Several changes have come into effect for Skilled Worker sponsors over the law few months. Two of these changes in particular are a reflection of the lasting impact of the pandemic.
The guidance for sponsors part 3: sponsor duties and compliance was updated on 31 March 2023 to include welcome clarification on hybrid working. It has always been the case that a sponsor is required to report when a sponsored migrant’s work location changes, within 10 working days of the change taking effect. A sponsor is now also required to report when a worker is, or will be, working remotely from home on a permanent or full-time basis or where the worker has moved, or will be moving, to a hybrid working pattern.
The guidance defines a ‘hybrid working pattern’ as a situation where the worker will work remotely on a regular and planned basis from their home or another address.
During the pandemic, the Home Office made it clear that sponsored migrants could work from home. It became less clear whether this would be permitted to continue beyond lockdowns and in line with the government’s ‘living with covid’ approach. One could have anticipated that the Home Office would argue that if a Skilled Worker migrant was working from home on a full-time basis, they do not need to be in the UK to undertake the role and therefore do not fulfil the requirements for obtaining a Skilled Worker visa. The recent changes to the guidance seem to suggest that they are not taking this approach.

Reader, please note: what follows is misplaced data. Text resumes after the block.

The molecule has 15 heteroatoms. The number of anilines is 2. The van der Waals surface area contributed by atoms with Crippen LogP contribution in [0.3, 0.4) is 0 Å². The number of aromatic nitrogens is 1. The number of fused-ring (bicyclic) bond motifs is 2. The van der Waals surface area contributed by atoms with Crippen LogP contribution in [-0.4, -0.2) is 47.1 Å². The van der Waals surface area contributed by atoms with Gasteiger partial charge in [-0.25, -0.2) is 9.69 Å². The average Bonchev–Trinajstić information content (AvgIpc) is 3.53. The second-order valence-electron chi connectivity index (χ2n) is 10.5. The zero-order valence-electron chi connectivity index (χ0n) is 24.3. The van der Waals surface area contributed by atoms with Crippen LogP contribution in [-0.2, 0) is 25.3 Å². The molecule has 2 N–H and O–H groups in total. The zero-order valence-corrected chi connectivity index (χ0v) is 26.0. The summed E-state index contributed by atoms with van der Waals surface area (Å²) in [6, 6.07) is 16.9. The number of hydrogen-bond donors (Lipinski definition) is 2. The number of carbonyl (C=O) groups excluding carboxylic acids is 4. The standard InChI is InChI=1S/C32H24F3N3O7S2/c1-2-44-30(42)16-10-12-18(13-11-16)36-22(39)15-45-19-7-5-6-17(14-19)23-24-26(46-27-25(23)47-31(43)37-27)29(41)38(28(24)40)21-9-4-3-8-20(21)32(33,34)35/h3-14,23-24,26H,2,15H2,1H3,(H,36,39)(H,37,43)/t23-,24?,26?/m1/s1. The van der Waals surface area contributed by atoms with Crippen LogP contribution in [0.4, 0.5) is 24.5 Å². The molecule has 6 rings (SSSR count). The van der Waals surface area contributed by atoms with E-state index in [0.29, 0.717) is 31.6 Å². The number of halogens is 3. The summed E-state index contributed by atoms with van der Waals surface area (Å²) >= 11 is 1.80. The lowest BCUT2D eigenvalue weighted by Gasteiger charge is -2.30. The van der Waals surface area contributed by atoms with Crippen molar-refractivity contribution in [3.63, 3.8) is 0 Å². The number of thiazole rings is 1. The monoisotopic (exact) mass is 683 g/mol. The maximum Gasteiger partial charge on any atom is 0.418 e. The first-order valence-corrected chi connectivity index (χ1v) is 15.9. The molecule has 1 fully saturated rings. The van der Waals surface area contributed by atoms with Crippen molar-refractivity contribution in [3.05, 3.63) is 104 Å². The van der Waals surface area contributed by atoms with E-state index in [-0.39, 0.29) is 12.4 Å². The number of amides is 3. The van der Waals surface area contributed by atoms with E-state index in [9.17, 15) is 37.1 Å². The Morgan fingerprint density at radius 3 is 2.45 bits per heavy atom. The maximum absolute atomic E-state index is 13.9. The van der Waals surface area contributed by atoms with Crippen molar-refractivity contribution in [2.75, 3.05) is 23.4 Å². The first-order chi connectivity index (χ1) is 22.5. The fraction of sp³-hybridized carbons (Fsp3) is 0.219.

Delayed start dates
Towards the end of last year, the Home Office removed the requirement to report where a sponsored migrant’s start date is delayed by no more than 28 days. This is likely a reflection of the overwhelming number of late start date reports that have been submitted since March 2020 due to the delays in visa processing times and international travel restrictions which prevented sponsored migrants from starting work in the UK as planned.
Where a sponsored migrant’s start date will be more than 28 days beyond the start date of their CoS, or their grant of immigration permission, a sponsor must report this and explain the reasons for the delayed start. However, the sponsor does not need to wait for the Home Office to review and accept the report before the sponsored migrant begins work. We believe these reports are currently taking at least several months to be processed.
Whilst the reduction in reporting duties for delays of 28 days or less is of course welcome, the system in place for delays of more than 28 days could result in sticky situations for sponsors and their sponsored migrants. If the Home Office does not accept the reason for a delay of more than 28 days, the sponsored migrant’s leave could be cancelled. This could then present various commercial and logistical issues. For example, if a sponsored migrant, their partner and children all move to the UK only to find out their leave has been cancelled within a few months, this could have significant implications. Although it may be possible for a Skilled Worker sponsored migrant to apply for leave to remain with a newly issued CoS in this situation, there would be substantial financial and administrative costs for both the sponsor and migrant.
We will need to wait and see what happens in practice and whether the ’28 day’ rule will be sufficient and flexible enough for employers. If you require advice in relation to the above or any other business immigration matters, please contact Rachael Ockenden at email@example.com.